Patients who were unexpectedly hospitalized for dehydration, fever, or other events while undergoing radiotherapy for head and neck cancer were at a higher risk for less favorable outcomes, according to a study published by Anurag K. Singh, MD, and colleagues in Oral Oncology.
Anurag K. Singh, MD
Researchers found that those patients receiving radiotherapy for their cancer were at a higher risk of being unexpectedly hospitalized for fever and/or dehydration either during treatment or within 90 days of receiving radiation were at higher risk of death. It was also found that patients who were older, had advanced stage tumors, who were currently smoking, and/or who were reliant on nutritional support were more likely to have less favorable overall survival and cancer-specific survival rates than those who completed their treatment and had adequate nutrition and hydration.
“While the trends we found are concerning, they highlight an important clinical indicator that has not received enough attention and opportunities for improving both health and quality of life for our patients,” said Dr. Singh, Director of Radiation Research and Professor of Oncology within the Department of Radiation Medicine and Leader of the Cell Stress and Biophysical Therapy Program at Roswell Park.
More Key Findings
Of the 839 patients whose experiences were studied in this retroactive analysis based on data collected at Roswell Park between 2003 and 2017, 171 (20%) were hospitalized at least once after receiving radiotherapy for their cancer within 90 days of their initial treatment.
While the percentage of hospitalized patients was much lower than expected, the investigators noted that clinical outcomes were significantly better in patients who did not require unexpected hospitalization. The average overall survival rate at 5 years was 46% for people who had been unexpectedly hospitalized and 60.4% for those who did not require hospitalization; cancer-specific survival at 5 years was 58.3% for those who were hospitalized compared to 70.1% for those who were not.
The results point to the need for good hydration for patients, and the need for clinical teams to regularly monitor and check in on their patient’s overall health, said Dr. Singh. “Providers need to see the patients as frequently as they need to be seen, not just once a week.”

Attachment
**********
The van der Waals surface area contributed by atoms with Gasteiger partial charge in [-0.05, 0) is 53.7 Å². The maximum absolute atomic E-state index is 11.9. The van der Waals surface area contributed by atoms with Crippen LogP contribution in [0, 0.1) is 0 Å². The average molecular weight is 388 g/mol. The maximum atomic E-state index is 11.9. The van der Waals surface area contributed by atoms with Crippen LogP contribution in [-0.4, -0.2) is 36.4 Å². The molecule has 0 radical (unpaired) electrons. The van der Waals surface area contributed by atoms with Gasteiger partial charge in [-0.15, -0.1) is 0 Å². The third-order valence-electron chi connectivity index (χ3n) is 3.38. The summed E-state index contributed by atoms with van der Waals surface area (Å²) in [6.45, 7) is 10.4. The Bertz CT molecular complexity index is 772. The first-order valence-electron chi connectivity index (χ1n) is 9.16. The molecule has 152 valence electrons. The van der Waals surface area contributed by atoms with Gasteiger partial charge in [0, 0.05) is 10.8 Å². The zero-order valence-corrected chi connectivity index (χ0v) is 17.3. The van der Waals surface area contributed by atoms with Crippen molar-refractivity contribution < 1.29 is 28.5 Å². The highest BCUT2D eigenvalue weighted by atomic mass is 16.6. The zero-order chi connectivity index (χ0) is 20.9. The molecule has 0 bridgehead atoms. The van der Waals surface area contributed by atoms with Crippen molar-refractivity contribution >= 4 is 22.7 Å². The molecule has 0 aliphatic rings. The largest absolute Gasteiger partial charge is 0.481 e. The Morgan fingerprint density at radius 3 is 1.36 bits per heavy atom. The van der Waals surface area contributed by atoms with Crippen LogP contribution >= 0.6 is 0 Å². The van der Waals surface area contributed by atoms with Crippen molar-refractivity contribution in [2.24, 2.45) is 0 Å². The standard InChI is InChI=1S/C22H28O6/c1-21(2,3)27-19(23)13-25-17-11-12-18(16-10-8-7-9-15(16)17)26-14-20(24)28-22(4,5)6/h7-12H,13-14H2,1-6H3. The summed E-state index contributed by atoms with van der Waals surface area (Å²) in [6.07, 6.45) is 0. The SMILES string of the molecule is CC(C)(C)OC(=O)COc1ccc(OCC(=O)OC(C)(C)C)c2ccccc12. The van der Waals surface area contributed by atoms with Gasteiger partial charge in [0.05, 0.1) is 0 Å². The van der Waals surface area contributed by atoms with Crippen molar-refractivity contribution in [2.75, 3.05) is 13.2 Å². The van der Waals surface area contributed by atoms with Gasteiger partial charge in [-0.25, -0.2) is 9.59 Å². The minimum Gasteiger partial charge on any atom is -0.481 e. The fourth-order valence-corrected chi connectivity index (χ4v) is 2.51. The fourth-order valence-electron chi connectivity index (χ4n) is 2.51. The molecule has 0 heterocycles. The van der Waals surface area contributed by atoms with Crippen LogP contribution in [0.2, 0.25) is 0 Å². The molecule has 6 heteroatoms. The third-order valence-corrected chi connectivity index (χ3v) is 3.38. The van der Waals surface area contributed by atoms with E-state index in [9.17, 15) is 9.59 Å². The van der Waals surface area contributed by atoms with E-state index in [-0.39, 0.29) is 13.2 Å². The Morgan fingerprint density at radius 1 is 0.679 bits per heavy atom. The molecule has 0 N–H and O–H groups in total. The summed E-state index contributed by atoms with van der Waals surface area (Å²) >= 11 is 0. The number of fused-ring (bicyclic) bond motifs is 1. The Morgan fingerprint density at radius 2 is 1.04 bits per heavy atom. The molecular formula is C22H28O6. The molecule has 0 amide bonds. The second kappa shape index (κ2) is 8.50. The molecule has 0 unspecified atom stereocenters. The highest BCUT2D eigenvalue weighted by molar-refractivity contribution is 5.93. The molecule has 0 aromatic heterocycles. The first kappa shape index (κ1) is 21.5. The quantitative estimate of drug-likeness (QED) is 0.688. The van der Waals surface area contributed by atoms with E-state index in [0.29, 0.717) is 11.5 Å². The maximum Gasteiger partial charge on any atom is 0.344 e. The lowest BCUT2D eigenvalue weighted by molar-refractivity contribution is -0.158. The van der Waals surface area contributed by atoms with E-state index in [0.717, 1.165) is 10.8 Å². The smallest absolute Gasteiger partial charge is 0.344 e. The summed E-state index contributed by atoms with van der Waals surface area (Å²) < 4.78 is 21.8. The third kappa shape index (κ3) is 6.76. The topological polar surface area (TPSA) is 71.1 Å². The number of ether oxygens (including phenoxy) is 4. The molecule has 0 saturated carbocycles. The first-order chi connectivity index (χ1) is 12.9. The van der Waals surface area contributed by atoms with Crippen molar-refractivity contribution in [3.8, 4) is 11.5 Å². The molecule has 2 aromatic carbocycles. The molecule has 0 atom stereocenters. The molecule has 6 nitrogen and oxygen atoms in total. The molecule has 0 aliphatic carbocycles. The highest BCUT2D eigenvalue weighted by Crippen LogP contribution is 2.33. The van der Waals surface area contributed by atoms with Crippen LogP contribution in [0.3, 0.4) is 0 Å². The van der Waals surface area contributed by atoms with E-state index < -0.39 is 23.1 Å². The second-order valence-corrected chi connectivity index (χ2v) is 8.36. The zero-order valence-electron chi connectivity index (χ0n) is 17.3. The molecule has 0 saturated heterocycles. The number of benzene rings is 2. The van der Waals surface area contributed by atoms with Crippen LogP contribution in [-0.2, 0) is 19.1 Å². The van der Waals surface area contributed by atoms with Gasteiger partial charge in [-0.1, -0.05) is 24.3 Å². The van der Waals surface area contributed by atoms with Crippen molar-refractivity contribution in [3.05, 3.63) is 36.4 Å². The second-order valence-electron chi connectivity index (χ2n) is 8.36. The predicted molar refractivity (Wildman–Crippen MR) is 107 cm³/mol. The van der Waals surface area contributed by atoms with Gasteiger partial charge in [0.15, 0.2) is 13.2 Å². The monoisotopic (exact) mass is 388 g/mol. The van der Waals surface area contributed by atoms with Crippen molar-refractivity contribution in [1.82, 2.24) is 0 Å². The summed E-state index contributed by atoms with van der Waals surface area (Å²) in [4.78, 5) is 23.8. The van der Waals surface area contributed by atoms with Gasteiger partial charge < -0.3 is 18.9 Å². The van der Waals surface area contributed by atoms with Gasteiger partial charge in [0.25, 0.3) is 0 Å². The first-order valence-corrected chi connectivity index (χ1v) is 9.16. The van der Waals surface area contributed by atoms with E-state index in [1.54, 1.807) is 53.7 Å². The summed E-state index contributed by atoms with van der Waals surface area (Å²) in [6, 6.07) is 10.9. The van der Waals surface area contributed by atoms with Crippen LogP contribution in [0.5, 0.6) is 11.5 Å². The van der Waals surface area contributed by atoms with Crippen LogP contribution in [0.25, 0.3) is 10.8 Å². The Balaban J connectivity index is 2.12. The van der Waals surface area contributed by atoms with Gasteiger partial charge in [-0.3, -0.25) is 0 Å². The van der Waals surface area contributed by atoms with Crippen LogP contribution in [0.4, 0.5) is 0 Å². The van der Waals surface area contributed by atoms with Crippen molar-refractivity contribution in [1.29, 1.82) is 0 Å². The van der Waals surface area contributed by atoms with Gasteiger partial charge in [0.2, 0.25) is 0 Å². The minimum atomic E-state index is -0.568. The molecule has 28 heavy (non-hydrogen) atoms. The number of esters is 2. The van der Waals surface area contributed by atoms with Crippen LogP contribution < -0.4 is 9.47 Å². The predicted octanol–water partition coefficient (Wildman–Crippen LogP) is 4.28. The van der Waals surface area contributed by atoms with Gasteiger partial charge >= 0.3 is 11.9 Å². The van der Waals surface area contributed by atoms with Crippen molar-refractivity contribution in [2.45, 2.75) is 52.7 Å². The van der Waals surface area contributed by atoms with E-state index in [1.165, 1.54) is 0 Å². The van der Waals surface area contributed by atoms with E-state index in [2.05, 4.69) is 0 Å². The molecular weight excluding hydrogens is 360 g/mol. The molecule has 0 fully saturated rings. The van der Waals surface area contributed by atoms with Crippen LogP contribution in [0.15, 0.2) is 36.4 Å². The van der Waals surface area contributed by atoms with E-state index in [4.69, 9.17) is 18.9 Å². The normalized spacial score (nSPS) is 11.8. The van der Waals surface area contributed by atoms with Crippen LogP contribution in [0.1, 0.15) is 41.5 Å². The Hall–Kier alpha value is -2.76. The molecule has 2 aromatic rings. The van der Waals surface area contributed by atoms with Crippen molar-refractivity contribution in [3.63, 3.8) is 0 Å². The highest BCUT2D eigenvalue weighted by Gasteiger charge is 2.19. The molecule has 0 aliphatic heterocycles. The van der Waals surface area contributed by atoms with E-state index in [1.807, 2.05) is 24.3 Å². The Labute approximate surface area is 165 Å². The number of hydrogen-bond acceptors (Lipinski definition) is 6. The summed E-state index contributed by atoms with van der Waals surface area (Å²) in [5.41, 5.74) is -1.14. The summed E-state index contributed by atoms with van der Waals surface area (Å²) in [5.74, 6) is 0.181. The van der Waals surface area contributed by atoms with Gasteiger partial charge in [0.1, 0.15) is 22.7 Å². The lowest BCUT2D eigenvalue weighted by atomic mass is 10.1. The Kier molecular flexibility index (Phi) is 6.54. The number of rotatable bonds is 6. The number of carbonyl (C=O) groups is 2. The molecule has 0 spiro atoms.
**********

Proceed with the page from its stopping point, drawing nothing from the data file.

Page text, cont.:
The team also found that patients who completed their course of radiotherapy had better overall survival and cancer-specific survival rates than those patients who did not, and their complete response to treatment was better overall than those patients who had to cut their treatment short.
“This research changes how we understand interventions during radiation,” noted Dr. Singh. “Based on these findings, we will continue to focus on improving pain control and hydration and [on] ways we can help make our patients fitter and more resilient with exercise for both health maintenance and improved quality of life.”
Dr. Singh encourages further and broader research on the significance of hospitalizations as a clinical indicator, as a multisite study may show even more pronounced associations between hospitalizations and less-favorable outcomes.
The study authors concluded, “This study reveals significantly worse overall survival and cancer-specific survival for patients hospitalized during radiotherapy for head and neck cancer. Hospitalization may be an early marker for worse survival.”
Disclosure: This work was funded in part by Roswell Park’s Core Grant from the National Cancer Institute. For full disclosures of the study authors, visit sciencedirect.com.The content in this post has not been reviewed by the American Society of Clinical Oncology, Inc. (ASCO®) and does not necessarily reflect the ideas and opinions of ASCO®.